Trump denies he wanted Barr to publicly clear him

Trump denies that he wanted Barr to publicly declare he didn't break any laws in the call with Ukraine leader.

    Trump speaks to the media on the South Lawn of the White House [File: Yuri Gripas/AP Photo]
    Trump speaks to the media on the South Lawn of the White House [File: Yuri Gripas/AP Photo]

    US President Donald Trump on Thursday denied a report that he wanted Attorney General William Barr to hold a news conference to declare he broke no laws during a July phone call in which Trump pressed his Ukrainian counterpart to investigate Democrats.

    Trump tweeted just after midnight that the story, first reported by The Washington Post, "is totally untrue and just another FAKE NEWS story with anonymous sources that don't exist".

    Trump then continued to lash out at the press, declaring "The LameStream Media" to be the "Enemy of the People".

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    The Washington Post reported that Barr rebuffed the request, which came in September around the time the White House released a rough transcript of Trump's July 25 call at the centre of the House impeachment inquiry. The paper, citing unidentified people familiar with the effort, said the request was relayed from the president to White House officials, and then to the Justice Department.

    House Democrats are investigating Trump's pressure on Ukraine to investigate political rivals as aid money was being withheld from the Eastern European country.

    Trump insists he did nothing wrong.

    "Just read the Transcript," he wrote Thursday. "The Justice Department already ruled that the call was good." 

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    That appears to be a reference to a statement from the Justice Department in September announcing that the department's Criminal Division "reviewed the official record of the call and determined, based on the facts and applicable law, that there was no campaign finance violation and that no further action was warranted".

    Barr famously held a news conference before the release of special counsel Robert Mueller's report into Russian election meddling. Barr painted what many saw as an overly flattering picture as it related to Trump and repeatedly declared investigators had found "no collusion" between the Trump campaign and Russia, a point Trump had seized on to try to claim vindication.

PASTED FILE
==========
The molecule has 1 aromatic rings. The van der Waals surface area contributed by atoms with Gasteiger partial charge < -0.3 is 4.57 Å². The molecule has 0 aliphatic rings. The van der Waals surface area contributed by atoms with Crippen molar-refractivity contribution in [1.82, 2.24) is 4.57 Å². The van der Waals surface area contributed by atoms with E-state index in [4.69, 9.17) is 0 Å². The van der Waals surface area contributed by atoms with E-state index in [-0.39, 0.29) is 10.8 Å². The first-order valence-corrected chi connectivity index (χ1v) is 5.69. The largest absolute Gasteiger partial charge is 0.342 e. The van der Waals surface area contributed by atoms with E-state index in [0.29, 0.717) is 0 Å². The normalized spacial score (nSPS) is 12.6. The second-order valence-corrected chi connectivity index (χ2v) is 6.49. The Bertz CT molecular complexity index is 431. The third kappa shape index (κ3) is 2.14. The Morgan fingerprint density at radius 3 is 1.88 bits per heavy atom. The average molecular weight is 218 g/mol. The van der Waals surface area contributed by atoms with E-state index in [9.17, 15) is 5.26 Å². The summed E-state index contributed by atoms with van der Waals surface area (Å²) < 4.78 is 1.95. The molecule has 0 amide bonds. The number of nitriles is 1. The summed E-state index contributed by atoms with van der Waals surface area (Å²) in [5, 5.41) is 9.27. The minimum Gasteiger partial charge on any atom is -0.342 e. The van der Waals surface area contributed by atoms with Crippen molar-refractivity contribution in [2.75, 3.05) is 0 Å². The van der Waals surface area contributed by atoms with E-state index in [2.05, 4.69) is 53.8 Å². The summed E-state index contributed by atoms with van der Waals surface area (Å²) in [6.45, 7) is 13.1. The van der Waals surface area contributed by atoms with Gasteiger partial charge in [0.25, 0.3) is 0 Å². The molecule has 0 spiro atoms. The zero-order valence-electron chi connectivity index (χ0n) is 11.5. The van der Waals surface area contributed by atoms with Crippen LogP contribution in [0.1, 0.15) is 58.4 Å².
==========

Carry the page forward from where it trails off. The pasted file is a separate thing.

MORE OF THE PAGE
While the appearance drew praise from Trump, it also raised alarms from critics already wary of his independence after Barr released a letter summarizing the reports' conclusions, which Mueller later complained "did not fully capture the context, nature and substance" of the full report and led to "public confusion about critical aspects of the results of" the investigation.

    Public hearings

    The report and Trump's denial comes as Democrats prepare to move the impeachment inquiry into the public hearing phase. 

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    On Wednesday, House Intelligence Committee Chairman Adam Schiff announced that the hearing will begin next week.

    The hearings will mark a new, and potentially significant, phase of the impeachment inquiry, which Democrats launched in September. While a House panel has been hearing testimonies in closed-door sessions from several officials in recent weeks, this will be the first time the entirety of the questioning will be public.

    Schiff said his committee will hear from top Ukraine diplomat William Taylor and career department official George Kent next Wednesday and from former US Ambassador to Ukraine Marie Yovanovitch next Friday. All three state department officials had previously appeared in the closed-door sessions.

    SOURCE: Al Jazeera and news agencies